Source Information Dorset, England, Poor Law Settlement and Removal Records, 1682-1862 [database on-line]. Lehi, UT, USA: Operations, Inc., 2017. This collection was indexed by Ancestry World Archives Project contributors.
Original data: Dorset Poor Law Records, Dorset History Centre, Dorchester, Dorset, England.

About Dorset, England, Poor Law Settlement and Removal Records, 1682-1862

Historical Context

Following the Act of Settlement in 1662, parishes were obliged to help those who were ‘legally settled'. The act allowed a person to be challenged within 40 days of arriving in a parish, if they occupied a property valued at less than £10 per year, and unless they could provide an indemnity (a Settlement Certificate). If they could not fulfil the required criteria, they could be removed by force and sent to their parish of legal settlement.

A right of settlement could be claimed by a person born in the parish, by serving as a parish officer for a year, by working in the parish for more than a year, by a woman marrying a legally settled man or upon serving an apprenticeship to a person legally settled in the parish. A person’s place of settlement could change over time.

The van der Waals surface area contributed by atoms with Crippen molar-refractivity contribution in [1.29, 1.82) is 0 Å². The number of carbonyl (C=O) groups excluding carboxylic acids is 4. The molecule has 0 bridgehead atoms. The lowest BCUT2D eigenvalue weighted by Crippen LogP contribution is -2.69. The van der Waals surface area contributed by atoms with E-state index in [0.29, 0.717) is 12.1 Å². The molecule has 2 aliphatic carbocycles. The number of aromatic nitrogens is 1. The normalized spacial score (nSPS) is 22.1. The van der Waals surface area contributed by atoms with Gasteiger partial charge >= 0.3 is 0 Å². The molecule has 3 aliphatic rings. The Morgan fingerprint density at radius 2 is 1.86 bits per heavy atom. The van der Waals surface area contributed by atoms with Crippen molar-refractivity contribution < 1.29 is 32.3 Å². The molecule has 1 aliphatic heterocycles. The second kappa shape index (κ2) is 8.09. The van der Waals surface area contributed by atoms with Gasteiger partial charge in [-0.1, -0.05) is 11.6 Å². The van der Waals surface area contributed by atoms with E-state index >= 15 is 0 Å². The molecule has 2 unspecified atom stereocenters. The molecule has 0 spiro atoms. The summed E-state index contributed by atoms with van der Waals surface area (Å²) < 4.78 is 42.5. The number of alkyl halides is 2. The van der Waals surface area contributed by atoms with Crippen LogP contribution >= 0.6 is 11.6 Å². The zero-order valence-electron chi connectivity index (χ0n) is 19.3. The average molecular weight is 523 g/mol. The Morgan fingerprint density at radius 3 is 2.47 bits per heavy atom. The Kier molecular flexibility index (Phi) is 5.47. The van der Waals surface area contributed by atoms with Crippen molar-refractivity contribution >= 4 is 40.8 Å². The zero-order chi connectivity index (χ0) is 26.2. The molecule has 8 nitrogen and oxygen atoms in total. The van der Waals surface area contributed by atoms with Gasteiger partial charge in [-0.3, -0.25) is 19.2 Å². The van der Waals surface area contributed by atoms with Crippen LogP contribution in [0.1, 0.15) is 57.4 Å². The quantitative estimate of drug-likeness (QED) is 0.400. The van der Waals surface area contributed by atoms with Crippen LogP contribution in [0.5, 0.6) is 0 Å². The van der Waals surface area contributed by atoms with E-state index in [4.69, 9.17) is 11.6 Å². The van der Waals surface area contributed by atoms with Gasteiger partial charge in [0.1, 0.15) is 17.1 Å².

Settlement Certificates were issued from 1697 and enabled the poor to move from parish to parish. The certificates certified that the family or individual would be accepted back by their ‘home parish’ and that any sums paid out to another parish would be reimbursed. The certificates record the names of those concerned, the parish from which the family has moved and the parish to which they are intending to go.

If challenged, an individual would be examined by the Overseers in an attempt to find out their last legal place of settlement. The examinations usually identify the parish of birth and any other parishes in which the examinant has lived. The examinations may also provide information concerning apprenticeships and employment, such as the names of masters and employers, the length or service and wages. In effect the examinations often provide a ‘potted biography’ of the examinant.

Removal Orders could be issued if the person or family had no right to settlement in the parish. The family would be escorted by the parish constable to the parish boundary where they would be passed to the constable of the neighbouring parish and so on, until they reached their place of legal settlement. Alternatively the constable could escort the family all the way to the parish of settlement. Removal Orders record the names of the paupers involved, the parish from which they were removed and the parish to which they were to be removed. The orders will usually be dated. Removal Orders sometimes list all the children in the family and give their ages.